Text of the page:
The pace of single-family housing construction starts in the U.S. was effectively flat in July from a strong, but downwardly revised, June rate. In contrast, the multifamily market continues to slow with a 17.1% plunge from June to July.
Total starts declined 4.8% in July to a 1.155 million seasonally adjusted annual rate, according to data released jointly by the U.S. Census Bureau and Housing and Urban Development.
Single-family starts slipped 0.8% to an 856,000-unit seasonally adjusted rate. But compared to the first seven months of 2016, single-family starts are up almost 9% year-to-date. The National Association of Home Builders, in its analysis of the monthly data release, says, “This is right in line with forecast despite some monthly noise in the data.”
Single-family permits were unchanged in July. However, single-family permits year to date are 11% higher compared to this time in 2016, with more than 487,000 permits filed this year.
As measured on a three-month moving average, the data are consistent with recent trends in the NAHB/Wells Fargo measure of single-family builder confidence and NAHB’s forecast of modest single-family construction growth in 2017. The three-month moving average of single-family starts reached a post-recession high in April, and NAHB is forecasting continued growth for the sector as the year progresses.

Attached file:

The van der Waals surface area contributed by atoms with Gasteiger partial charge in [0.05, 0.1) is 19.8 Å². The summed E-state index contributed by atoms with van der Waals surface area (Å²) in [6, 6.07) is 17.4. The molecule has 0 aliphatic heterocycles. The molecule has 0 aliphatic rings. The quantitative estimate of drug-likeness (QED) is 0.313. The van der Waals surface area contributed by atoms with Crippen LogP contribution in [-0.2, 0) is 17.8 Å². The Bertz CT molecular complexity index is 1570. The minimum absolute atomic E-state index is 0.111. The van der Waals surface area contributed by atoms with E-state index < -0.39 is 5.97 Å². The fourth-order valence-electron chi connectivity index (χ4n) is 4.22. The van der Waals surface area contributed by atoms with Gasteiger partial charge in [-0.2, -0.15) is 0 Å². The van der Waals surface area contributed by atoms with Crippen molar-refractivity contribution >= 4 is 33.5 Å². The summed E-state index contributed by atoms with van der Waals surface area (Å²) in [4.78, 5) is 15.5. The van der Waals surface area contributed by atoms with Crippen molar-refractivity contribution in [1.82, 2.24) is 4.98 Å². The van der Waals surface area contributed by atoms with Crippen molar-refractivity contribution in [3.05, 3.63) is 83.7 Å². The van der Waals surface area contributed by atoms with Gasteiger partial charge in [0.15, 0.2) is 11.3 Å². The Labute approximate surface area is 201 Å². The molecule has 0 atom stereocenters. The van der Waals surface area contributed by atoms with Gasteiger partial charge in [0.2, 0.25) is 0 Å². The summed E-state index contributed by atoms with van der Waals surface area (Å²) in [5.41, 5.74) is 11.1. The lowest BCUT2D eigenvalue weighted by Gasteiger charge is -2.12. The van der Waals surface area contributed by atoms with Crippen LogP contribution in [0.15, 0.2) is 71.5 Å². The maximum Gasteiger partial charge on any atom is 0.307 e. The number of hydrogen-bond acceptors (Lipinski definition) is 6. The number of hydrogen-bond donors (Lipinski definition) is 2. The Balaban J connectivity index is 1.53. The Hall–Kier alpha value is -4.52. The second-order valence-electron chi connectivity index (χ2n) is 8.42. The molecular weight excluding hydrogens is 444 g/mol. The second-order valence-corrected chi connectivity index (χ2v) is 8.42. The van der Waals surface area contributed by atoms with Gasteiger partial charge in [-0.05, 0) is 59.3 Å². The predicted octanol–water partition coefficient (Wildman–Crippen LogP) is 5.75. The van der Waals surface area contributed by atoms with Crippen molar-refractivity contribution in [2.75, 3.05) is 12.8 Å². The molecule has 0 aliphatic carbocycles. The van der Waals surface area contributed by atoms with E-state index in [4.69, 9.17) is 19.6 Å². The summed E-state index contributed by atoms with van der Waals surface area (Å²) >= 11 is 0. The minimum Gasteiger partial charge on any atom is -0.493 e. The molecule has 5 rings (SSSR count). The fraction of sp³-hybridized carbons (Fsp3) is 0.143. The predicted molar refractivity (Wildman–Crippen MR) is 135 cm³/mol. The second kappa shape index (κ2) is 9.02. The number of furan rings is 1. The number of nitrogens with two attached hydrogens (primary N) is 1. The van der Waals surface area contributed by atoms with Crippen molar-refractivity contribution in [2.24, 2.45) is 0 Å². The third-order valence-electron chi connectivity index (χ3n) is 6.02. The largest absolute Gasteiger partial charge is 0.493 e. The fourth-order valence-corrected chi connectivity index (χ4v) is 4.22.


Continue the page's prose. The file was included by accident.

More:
Multifamily housing construction showed continued weakness. Starts of properties with five or more units were down 17% in July and are down 10% year to date. This decline is somewhat steeper than forecast. The current data continue to confirm that 2015 was the peak year in this cycle for multifamily construction starts.
Total permits issued for housing construction are up 4.1%, with gains limited to single-family and multifamily buildings containing two to four units. Permits for buildings with five or more housing units are down.
At the same time, builder sentiment jumped four points in August to 68, with all components registering gains during the month. Wells Fargo Economics says, “Single-family starts have not advanced as much as the still-elevated level of builder sentiment, likely reflecting the shortage of lots and overall construction costs including labor.”Data: US Census Bureau and HUD